If people are like houses, then a haunted estate is merely a person who has yet to deal with the ghost that dwells inside them. Whether it be the loss of a loved one, the redundantly toxic pattern one can’t help but repeat — or, in Simon (Alex Draper)’s case, the remnants of a failed marriage — some sort of apparition forgoes the owner’s ability to move on, to live. In writer/director Andy Mitton’s utterly impressive The Witch in the Window, it becomes evident that this eerie tale about an aging ghost house packs just as much of an emotional punch as it does deliver gut-wrenching goosebumps.
The dissolution of the family unit is a popular theme for horror movies in 2018, and The Witch in the Window is no exception. With movies like Hereditary and A Quiet Place making waves and wowing audiences with masterful performances and superior directing, walking down such a familiar path would send most filmmakers running scared – and yet, in his own personal and isolated set environment, Mitton manages to make a compelling and horrific family drama that feels all his own.
It all starts when twelve-year-old Finn (Charlie Tacker) watches something he wasn’t supposed to see on the internet, sending his mother into a blind rage, and causing her to cast off her son to stay her ex-husband until she can bear to look at the child’s face again. Caught between a rock and a hard place, Simon reluctantly allows the son he’s mostly been avoiding all his life to tag along with him and help as he renovates and flips his latest project, an old farmhouse out in the Vermont countryside.
As the duo begins working on their rustic little fixer-upper, talking all the while about Simon’s mom, with the inquisitive little tween asking a million questions about the marriage that didn’t make it, it slowly becomes apparent that they’re not alone in the house. In the quiet corners of their quaint conversations, a shadowy and sinister figure appears, lurking, watching. At times, her face vanishes so quickly it barely registers in the brain, but the hairs standing up on the back of your neck let you know that you saw her. A witch waiting in the wings. Growing closer, growing more powerful, and becoming less patient.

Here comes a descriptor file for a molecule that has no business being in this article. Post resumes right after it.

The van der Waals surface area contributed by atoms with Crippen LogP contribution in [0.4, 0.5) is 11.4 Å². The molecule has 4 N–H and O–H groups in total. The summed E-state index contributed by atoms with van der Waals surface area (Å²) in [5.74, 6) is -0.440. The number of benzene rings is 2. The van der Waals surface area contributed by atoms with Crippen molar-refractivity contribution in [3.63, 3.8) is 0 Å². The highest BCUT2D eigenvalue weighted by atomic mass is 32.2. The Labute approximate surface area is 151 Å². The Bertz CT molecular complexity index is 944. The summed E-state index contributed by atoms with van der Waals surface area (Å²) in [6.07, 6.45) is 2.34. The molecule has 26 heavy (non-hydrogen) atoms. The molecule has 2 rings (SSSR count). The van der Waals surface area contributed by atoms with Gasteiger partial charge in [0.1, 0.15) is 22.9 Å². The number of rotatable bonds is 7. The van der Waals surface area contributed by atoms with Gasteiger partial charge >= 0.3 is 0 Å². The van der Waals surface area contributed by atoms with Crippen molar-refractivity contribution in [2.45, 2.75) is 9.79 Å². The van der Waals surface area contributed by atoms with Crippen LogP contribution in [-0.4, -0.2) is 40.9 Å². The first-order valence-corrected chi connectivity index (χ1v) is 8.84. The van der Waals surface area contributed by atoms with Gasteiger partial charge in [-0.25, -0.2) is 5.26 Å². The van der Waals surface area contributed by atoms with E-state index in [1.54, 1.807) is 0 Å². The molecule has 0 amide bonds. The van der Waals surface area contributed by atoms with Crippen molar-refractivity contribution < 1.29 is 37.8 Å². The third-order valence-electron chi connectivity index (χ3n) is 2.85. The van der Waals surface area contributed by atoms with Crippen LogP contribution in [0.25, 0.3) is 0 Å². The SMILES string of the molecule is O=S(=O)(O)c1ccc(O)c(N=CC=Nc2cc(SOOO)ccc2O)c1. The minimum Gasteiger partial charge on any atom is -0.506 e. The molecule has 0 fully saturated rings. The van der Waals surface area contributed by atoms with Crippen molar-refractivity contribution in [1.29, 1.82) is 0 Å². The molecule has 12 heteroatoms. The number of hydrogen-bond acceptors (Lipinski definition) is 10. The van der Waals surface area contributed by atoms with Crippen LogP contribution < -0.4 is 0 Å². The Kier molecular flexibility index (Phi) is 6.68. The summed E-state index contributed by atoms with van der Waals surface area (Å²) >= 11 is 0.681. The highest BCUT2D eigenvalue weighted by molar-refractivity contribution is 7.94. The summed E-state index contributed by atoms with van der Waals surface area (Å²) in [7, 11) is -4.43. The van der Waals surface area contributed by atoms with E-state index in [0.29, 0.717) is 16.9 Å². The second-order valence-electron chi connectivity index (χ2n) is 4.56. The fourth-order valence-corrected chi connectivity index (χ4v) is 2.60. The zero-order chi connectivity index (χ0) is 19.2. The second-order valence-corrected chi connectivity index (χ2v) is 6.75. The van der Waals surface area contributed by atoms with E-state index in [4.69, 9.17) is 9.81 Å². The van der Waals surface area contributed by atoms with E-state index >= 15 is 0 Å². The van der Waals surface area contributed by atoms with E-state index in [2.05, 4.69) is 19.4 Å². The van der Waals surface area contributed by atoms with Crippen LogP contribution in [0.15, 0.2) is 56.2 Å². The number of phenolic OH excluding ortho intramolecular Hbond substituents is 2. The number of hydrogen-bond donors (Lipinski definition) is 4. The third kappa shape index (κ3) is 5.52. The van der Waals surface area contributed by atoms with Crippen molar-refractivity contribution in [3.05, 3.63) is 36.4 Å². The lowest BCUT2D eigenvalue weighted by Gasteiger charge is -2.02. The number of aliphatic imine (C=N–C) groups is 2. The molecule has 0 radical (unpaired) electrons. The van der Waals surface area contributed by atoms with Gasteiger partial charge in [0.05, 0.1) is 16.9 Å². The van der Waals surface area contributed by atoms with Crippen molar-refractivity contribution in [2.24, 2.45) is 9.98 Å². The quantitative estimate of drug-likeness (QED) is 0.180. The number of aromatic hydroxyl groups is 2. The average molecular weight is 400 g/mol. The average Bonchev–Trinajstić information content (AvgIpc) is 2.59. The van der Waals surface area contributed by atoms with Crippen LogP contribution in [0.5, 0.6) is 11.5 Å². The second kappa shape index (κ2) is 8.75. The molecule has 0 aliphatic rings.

Eventually, the friendly neighborhood electrician, Louis (Greg Naughton), timid about entering the property to fix the lights, admits to Simon and Finn that he’s afraid of the house, and the ghost of the woman who’s wallowing inside of it. Louis explains that years ago, a known witch occupied the house with her husband and her son, both of whom were mysteriously found dead on the farmland. Louis says the place has always given him nightmares, most of which have led to his sleepwalking, and every time he would open his eyes he would wake at the edge of the property. Facing the window, Louis would find the witch staring back at him, watching. It was as if she were drawing him there. Finally, one day, when Louis awoke as he always did, drenched in cold sweat and standing at the foot of the witch’s lawn, he noticed that she wasn’t blinking as she sat in her chair facing the window. Apparently, she had been dead for a while now, eyes fixed open, watching the world in death as she had in life.
Although Simon shrugs the story off at first, chalking it up to mere superstition, as time passes and the witch makes her powers known, this broken man who’s become dead set on repairing his family just as he repairs this house, begins to realize that he has just about as much control over protecting his son from this spirit as he does over the protection of his shattered marriage. Ghosts are coming for him, both literally and figuratively, and he is helpless to do anything but watch.
Atmospheric, unsettling, and creepy as hell, The Witch in the Window is one of the most exciting horror movies of the year. The tangible, believable chemistry shared between talented actors Draper and Tacker who play father and son help the audience establish a strong bond with the characters that makes their situation seem all the more perilous when the two are put in danger. It’s hard not to root for the pair to make it out alive, to re-establish their familial structure, and to banish the ghost from their new property – and because of this, it feels all the more heartbreaking each time life swats them down and puts them in their place.
Through haunting imagery and a playful distortion of reality – is all of this really happening to Simon, or is he still dreaming? – director Mitton establishes a heightened world from the beginning that allows anything wickedly authentic to happen, and brings the audience along for the ride. Surprisingly touching, this spooky story about a spirit that refuses to exit the premises serves as both a movie that will have you looking over your shoulder, while also simultaneously giving the viewer pause to reflect upon the skeletons in their own closet, and what demons they’ve yet to face that will keep them locked like a prisoner within the confines of their mind. Are we doomed to face our past in the form of a ghost that won’t leave our world? Do we damn ourselves to misery when we try to repair what’s been broken for so long? One thing’s for sure – The Witch in the Window is not to be missed, and we should all be paying attention to Andy Mitton.